There’s no better way to understand the impact of Tété’s music than by looking out at the loyal audience that paid to see him perform July 19 at the Fairmount Theater in Montreal, Canada as part of the Nuits d’Afrique festival. The mid-sized venue was packed, with many standing and shifting from one leg to the other eagerly waiting for Tété to take the stage. The crowd was made up of all ages, races and nationalities; attending with significant others, friends or by themselves, all eager to hear the melodies and lyrics of the singer/songwriter. He emerged, humbly wearing distressed jeans, a black fedora, and a form-fitting black button-down shirt. That night he sang “Pierrot Lunaire” from his latest album, Les Chroniques de Pierrot Lunaire, and everyone, no matter their background, smiled, clapped and sang along to the song about searching for the lost desires of youth.
Akornefa Akyea had the opportunity to speak with Tété preceding his evening performance. He had a presence that exudes grace and immediately puts you at ease. Before the interview even got started he expressed how lucky he felt to be performing at the festival. “It’s amazing because I hadn’t played in Montreal for 14 years. So it was a long time and it’s great to come back here.”
Tété is based in France. He defines his soulful music as “pop, but with this blues element.” His father is from Senegal and he was born there to a Martiniquan mother. He was 2 years old when his parents got divorced and moved from Senegal to France.
“I wasn’t in contact with my dad or his family until I was 7 years old. So obviously my mother’s family really had the most influence on me and my mom wasn't raised in the West Indies either. So it's very interesting because we're talking about people who've never lived in their home country. It gives you a sense of nowhere is home and everywhere is home at the same time. And I also do believe that it makes you stronger because when you're deeply rooted somewhere, to a certain extent people can expect you to behave in a certain way to fit the frame and the norms. I like this idea of being free and being driven by love--as in what is it that makes you, you.”
With this freedom Tété picked up a guitar and pursued singing and songwriting. He says, with his chosen instrument “you’re making mistakes but you have no idea these are mistakes when it comes to guitar. It's a blessing because you have no idea what you're doing but you're sort of creating your own world and there's no one around to tell you no, that's not the way it should be done.” His mother surrounded him with music by artists he considers as his influences: the Beatles, John Coltrane, Miles Davis, Bob Dylan, Ben Harper, Lenny Kravitz, Keziah Jones and Tom Waits. They gave him an “appetite for melody and texture.”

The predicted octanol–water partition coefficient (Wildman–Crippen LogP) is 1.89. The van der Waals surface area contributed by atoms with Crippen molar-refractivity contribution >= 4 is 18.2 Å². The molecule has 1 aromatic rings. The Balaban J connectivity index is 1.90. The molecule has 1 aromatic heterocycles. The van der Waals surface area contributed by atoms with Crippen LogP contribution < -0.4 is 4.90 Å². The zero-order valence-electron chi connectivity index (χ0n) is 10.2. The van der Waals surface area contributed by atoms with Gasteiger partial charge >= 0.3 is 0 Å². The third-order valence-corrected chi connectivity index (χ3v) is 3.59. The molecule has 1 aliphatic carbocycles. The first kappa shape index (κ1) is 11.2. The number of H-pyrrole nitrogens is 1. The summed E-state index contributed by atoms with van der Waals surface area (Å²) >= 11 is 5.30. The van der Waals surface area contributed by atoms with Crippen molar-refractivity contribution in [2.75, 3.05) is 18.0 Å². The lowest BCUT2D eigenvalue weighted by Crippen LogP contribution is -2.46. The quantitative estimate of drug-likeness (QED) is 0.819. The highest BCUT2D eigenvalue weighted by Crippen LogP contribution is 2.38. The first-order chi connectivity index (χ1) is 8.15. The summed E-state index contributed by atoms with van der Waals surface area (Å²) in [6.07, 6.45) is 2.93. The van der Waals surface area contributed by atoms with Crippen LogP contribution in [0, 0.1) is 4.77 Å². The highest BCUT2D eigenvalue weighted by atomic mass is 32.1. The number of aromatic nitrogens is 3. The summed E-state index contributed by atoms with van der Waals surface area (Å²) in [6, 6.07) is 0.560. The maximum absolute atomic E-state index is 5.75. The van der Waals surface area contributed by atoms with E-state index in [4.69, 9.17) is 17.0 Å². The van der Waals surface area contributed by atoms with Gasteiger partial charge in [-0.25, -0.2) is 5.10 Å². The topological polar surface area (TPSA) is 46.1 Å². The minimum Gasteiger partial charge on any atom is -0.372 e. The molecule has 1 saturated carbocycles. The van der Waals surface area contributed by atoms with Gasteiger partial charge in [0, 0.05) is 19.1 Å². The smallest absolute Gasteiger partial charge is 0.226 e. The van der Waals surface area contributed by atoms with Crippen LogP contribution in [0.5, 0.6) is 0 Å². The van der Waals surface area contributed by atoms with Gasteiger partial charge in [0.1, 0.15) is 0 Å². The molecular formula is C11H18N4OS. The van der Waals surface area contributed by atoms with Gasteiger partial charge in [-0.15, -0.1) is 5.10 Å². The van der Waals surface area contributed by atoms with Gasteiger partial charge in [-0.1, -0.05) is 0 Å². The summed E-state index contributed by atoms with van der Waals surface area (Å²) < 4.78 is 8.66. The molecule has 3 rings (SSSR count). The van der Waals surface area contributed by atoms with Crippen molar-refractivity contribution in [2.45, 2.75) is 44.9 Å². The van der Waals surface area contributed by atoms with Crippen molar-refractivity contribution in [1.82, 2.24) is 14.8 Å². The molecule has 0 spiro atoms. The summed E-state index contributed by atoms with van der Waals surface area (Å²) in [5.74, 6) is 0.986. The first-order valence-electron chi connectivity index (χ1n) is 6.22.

During his performance, it was clear to see the sense of home he had created within his music that allows his fans to be themselves and connect to each other. They happily participated in the call-and-response moments in the songs and even continued singing long after Tété had stopped. It all felt very intuitive, and every song on his set list sounded like melodies you had been longing to hear. It is so rare to see musicians, especially black musicians, uninhibited in this way and appealing to the hearts of so many. It’s telling that journalists label him as “France’s Jeff Buckley” rather than “the black Jeff Buckley.”
The question came up regarding if there was ever an urge for others to box him into stereotypically black genres like soul, r&b, or even world music for someone with his ancestry.
He answered, “When I walk somewhere and someone from Africa or not expects me to fit the exact frame of what he assumes my identity is, it's O.K. for me because he or she's allowed to do it. But letting other people define my limits? This I can have an option on. It's true that my dad is from Senegal but when I listen to Delta blues, it's so similar to music from Mali. So it's pretty funny because when you read about the early jazz days, the way it was born in the [American] South and the exchanges between the Creoles and the slaves and the European elements, it's very funny because all these elements are in my music.
"I've had brothers ask me whether I sing in African languages and stuff, and I'm like, I don’t because I do not speak them. But then again, does it take me singing in African tongues to be considered as African? Does it take me doing things that are generally attributed to black people for the better or worse? Does it take me doing these things to be considered a ‘proper’ black? It's a very interesting question and I think it's our responsibility, this generation to move around these boundaries. The day I die, my kids are gonna inherit these boundaries. The world they're gonna live is not in such a good condition these days. So it'll be my little contribution.”
At one point during his performance, the entire crowd began jumping up and down and you could feel the floor bouncing along. With just a guitar and his voice, he had older women and young men out of their seats and clapping in unison. It seems Tété has succeeded in at least widening these rigid societal boundaries, and everyone on the 10th night at Festival Nuits d’Afrique was the freer because of it.